Abstract

This thesis examines the role or race, crime, and violence as major themes in hip-hop music through existing academic literature. Utilizing the three major themes, this paper discusses the inherent ties of race, crime, and violence to the production of hip-hop music which can reflect broader social issues existing in American society over the time period from 1970-present day. Furthermore, these themes will be assessed for their activist oriented ability to suggest change in society for the primary groups affected by the issues contained in hip-hop lyrics. Over time, hip-hop, much like any artistic form, has undergone an evolution, producing new sounds, subgenres, and content that may also reflect changes in American society. To explore the alterations that have occurred in the hip-hop genre, this thesis analyzes lyrics from the top 100 songs of the most recent decade of popular hip-hop music through a content analysis. Lastly, interviews with professionals in various fields relevant to the research are discussed to show connections between the empirical data resulting from the analysis and the professional knowledge available on the subject.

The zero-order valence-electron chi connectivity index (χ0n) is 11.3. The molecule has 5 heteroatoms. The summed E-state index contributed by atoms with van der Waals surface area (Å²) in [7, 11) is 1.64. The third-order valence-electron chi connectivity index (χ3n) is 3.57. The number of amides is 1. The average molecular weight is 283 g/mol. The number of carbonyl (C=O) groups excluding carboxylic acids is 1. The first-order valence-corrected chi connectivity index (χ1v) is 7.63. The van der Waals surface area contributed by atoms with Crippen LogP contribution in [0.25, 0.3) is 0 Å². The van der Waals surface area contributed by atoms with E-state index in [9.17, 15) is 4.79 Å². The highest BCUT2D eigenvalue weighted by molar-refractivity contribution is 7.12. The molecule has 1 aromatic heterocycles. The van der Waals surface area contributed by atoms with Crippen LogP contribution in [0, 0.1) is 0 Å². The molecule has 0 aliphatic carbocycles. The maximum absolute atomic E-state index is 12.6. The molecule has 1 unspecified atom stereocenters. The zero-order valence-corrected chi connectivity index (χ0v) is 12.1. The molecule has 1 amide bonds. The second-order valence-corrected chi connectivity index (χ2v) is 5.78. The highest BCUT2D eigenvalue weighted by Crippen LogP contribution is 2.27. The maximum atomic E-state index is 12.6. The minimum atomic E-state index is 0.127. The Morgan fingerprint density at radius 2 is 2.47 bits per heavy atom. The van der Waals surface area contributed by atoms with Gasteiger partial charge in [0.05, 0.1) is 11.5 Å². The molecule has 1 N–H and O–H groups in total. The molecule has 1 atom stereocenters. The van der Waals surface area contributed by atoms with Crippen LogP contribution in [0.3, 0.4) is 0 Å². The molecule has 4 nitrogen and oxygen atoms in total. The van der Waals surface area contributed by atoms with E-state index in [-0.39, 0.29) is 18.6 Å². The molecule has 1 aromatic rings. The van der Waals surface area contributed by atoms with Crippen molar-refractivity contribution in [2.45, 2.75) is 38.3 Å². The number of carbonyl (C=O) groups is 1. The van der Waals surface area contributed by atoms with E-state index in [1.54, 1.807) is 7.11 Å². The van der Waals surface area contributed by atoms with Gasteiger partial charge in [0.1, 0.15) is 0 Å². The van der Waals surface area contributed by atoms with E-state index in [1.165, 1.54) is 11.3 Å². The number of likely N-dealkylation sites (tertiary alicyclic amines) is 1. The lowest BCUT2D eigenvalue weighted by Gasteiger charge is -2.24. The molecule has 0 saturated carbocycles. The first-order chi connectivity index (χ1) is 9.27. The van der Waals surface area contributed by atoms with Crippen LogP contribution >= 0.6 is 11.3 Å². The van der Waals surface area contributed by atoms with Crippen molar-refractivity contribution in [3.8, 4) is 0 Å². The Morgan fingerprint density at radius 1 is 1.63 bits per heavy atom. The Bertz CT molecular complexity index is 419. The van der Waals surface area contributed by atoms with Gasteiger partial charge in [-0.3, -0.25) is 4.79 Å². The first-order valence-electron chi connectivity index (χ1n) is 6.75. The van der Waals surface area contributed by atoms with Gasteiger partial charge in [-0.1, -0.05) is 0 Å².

Semester/Year of Award

Fall 2015

Mentor

Kenneth D. Tunnell

Department/Professional Affiliation

Justice Studies

Access Options

Open Access Thesis

Degree Name

Honors Scholars

Department

Justice Studies

IRB Approval Number (if applicable)

15-244

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